Irresistible, Affable but Ill-Timed

And I’d feel the same way had it been released four months ago or four years ago. Jon Stewart’s new film isn’t ill-timed because of a once-in-a-generation pandemic or the greatest civil rights movement in decades. It’s ill-timed because, in the age of Trump, we simply can’t tolerate any both-sides-isms anymore. The stakes are too high and the issues too urgent. Without spoiling some of the admittedly surprising twists and turns, Irresistible takes a zeitgeisty premise and instead of using it to call attention to the myriad of other diseases infecting the United States of America, Stewart uses it to call out both parties for a symptom of said diseases we’ve been aware of and, as voters, done nothing about for decades. Entertaining and occasionally funny, largely thanks to Steve Carell’s infrequent channeling of Michael Scott and the always reliable Rose Byrne, his film is an affable if somewhat tone-deaf call to action on campaign finance reform.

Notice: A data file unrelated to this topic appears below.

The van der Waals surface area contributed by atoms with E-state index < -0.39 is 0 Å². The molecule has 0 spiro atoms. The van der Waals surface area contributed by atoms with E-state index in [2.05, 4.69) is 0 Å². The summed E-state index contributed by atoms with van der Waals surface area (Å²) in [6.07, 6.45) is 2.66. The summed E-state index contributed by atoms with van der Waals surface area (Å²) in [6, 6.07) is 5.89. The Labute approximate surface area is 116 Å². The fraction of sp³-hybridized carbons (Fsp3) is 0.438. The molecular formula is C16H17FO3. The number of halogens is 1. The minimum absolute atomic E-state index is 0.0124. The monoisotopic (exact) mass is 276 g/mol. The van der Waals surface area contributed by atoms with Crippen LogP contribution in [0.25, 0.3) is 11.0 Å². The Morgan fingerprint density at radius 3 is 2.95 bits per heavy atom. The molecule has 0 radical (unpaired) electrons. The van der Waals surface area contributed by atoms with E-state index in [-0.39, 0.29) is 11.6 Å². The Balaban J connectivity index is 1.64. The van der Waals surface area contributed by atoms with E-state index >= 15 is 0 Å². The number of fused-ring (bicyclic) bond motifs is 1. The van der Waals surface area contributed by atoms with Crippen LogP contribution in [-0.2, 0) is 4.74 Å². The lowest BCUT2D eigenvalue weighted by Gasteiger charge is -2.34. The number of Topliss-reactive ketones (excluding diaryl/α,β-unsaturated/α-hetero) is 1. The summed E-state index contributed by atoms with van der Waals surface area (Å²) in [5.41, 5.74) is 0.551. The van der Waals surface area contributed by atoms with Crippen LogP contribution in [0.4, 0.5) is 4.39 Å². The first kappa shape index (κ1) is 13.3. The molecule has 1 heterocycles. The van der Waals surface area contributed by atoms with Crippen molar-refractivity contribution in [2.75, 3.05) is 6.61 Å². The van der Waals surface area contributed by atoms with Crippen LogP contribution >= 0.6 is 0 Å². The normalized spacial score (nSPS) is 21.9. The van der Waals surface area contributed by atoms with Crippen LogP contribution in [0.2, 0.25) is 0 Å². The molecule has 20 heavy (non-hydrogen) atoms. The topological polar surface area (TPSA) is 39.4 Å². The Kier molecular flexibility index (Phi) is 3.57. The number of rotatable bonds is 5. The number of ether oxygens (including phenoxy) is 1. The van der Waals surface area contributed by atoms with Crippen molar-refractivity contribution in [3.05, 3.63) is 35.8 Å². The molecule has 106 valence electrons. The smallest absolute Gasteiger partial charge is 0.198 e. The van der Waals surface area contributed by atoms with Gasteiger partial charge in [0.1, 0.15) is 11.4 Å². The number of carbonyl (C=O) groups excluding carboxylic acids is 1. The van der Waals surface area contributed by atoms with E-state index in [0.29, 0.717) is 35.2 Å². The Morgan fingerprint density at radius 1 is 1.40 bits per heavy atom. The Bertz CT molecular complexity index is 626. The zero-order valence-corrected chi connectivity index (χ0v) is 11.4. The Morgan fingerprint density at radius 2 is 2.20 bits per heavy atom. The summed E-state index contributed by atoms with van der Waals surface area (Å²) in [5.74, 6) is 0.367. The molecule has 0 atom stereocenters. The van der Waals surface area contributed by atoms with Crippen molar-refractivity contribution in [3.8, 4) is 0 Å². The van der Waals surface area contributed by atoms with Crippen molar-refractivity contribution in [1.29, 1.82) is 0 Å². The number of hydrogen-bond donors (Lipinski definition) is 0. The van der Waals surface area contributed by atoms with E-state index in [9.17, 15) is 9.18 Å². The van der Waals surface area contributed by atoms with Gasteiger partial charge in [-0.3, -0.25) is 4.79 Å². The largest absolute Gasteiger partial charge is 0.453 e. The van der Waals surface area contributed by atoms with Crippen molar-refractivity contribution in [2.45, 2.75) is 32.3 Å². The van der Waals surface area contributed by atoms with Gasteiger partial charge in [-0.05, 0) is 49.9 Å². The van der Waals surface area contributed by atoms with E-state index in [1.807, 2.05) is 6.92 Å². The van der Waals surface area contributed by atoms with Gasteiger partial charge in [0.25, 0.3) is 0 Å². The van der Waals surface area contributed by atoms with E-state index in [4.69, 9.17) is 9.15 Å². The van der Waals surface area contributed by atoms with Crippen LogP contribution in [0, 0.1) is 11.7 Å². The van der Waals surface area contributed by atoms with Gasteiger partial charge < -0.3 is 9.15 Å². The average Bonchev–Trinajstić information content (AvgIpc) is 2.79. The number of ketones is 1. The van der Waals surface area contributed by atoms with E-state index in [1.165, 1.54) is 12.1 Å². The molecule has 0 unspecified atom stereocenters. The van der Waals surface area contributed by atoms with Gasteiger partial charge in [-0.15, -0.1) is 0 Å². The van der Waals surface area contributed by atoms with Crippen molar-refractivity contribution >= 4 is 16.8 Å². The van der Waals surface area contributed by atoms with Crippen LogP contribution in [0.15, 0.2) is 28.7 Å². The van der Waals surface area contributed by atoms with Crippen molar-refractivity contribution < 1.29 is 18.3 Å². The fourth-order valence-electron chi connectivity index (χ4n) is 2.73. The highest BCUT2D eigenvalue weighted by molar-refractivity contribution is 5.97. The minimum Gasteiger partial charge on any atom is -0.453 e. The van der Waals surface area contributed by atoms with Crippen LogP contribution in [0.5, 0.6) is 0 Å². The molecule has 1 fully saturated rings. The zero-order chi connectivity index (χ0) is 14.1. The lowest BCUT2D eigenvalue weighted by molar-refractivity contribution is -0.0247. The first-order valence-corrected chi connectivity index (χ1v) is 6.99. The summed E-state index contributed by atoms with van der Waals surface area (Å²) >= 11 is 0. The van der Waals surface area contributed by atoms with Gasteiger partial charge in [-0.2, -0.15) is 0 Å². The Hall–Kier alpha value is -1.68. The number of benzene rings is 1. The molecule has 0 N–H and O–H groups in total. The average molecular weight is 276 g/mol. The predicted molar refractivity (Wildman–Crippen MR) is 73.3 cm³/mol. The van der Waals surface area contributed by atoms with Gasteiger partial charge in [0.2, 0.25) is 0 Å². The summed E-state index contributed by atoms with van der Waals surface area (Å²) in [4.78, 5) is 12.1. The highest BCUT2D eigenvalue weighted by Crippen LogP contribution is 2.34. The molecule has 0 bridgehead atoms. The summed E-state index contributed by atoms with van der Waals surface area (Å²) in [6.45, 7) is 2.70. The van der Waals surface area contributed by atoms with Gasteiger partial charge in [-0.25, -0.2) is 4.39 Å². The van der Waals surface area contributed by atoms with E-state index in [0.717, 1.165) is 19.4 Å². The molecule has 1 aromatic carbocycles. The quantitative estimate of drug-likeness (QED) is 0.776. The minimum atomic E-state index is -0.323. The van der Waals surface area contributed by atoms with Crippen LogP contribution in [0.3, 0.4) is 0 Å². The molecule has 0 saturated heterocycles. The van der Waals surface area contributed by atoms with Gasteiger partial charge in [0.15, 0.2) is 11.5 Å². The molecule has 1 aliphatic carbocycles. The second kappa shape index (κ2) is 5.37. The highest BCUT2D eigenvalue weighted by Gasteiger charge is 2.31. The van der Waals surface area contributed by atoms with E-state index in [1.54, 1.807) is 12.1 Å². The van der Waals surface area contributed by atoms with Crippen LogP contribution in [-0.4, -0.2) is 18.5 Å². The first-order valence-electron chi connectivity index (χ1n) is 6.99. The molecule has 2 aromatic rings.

Chris Cooper provides sturdy, compassionate masculinity as a farmer in a small Wisconsin town whose liberal monologue at a city council meeting goes viral, attracting the likes of Carell’s DNC political whisperer Gary Zimmer and, like a moth to the flame, his whip-smart GOP rival and routine travel fling (Byrne). Zimmer wants him to run for Mayor against the conservative incumbent, and when Farmer Cooper agrees, events are set in motion that turn the rural enclave of Deerlaken into a political lightening rod for the country. Stewart is attempting to bridge the divide between right and left or red and blue by skewering the so-called “Washington elite” and cable news like CNN and FOX. The targets are both too easy and often simplified, with Stewart judging them on black and white terms and even at times echoing Agent Orange himself for reasons I don’t understand. The entire film is a slight bait-and-switch which, on its own terms, isn’t a bad thing. But after ninety minutes of condescending to rural America, it’s difficult to shake such bad “humor” no matter how insincere or “all for the bit” it was.

P.S. there’s an amusing before-credits and after-credits zinger aimed at Zimmer’s delusion that a big shot like him might have a chance with Cooper’s twenty-eight year-old daughter (Mackenzie Davis).

Grade: C+

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